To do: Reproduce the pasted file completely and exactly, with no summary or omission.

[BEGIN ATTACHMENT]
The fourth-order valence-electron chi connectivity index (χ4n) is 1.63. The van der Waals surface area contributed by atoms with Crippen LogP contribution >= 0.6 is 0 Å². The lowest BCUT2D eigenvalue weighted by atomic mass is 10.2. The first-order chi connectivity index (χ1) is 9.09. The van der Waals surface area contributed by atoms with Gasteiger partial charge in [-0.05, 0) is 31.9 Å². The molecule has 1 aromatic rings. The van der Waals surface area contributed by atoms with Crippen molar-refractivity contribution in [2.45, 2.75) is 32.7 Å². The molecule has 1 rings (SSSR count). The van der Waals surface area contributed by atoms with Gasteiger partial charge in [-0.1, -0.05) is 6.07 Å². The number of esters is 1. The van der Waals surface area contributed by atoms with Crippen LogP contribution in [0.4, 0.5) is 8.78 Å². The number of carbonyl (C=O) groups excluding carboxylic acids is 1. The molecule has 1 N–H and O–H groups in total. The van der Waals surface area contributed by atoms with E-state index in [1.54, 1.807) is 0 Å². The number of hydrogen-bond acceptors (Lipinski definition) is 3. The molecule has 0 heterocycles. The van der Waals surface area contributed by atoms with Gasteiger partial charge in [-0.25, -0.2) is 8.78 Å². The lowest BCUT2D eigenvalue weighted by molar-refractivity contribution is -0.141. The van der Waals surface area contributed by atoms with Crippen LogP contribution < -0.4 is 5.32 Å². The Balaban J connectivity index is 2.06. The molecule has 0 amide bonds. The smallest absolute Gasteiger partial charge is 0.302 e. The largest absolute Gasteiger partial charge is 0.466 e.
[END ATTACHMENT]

The fourth-order valence-electron chi connectivity index (χ4n) is 1.63. The van der Waals surface area contributed by atoms with Crippen LogP contribution >= 0.6 is 0 Å². The lowest BCUT2D eigenvalue weighted by atomic mass is 10.2. The first-order chi connectivity index (χ1) is 9.09. The van der Waals surface area contributed by atoms with Gasteiger partial charge in [-0.05, 0) is 31.9 Å². The molecule has 1 aromatic rings. The van der Waals surface area contributed by atoms with Crippen molar-refractivity contribution in [2.45, 2.75) is 32.7 Å². The molecule has 1 rings (SSSR count). The van der Waals surface area contributed by atoms with Gasteiger partial charge in [-0.1, -0.05) is 6.07 Å². The number of esters is 1. The van der Waals surface area contributed by atoms with Crippen LogP contribution in [0.4, 0.5) is 8.78 Å². The number of carbonyl (C=O) groups excluding carboxylic acids is 1. The molecule has 1 N–H and O–H groups in total. The van der Waals surface area contributed by atoms with E-state index in [1.54, 1.807) is 0 Å². The number of hydrogen-bond acceptors (Lipinski definition) is 3. The molecule has 0 heterocycles. The van der Waals surface area contributed by atoms with Gasteiger partial charge in [-0.25, -0.2) is 8.78 Å². The lowest BCUT2D eigenvalue weighted by molar-refractivity contribution is -0.141. The van der Waals surface area contributed by atoms with Crippen LogP contribution < -0.4 is 5.32 Å². The Balaban J connectivity index is 2.06. The molecule has 0 amide bonds. The smallest absolute Gasteiger partial charge is 0.302 e. The largest absolute Gasteiger partial charge is 0.466 e.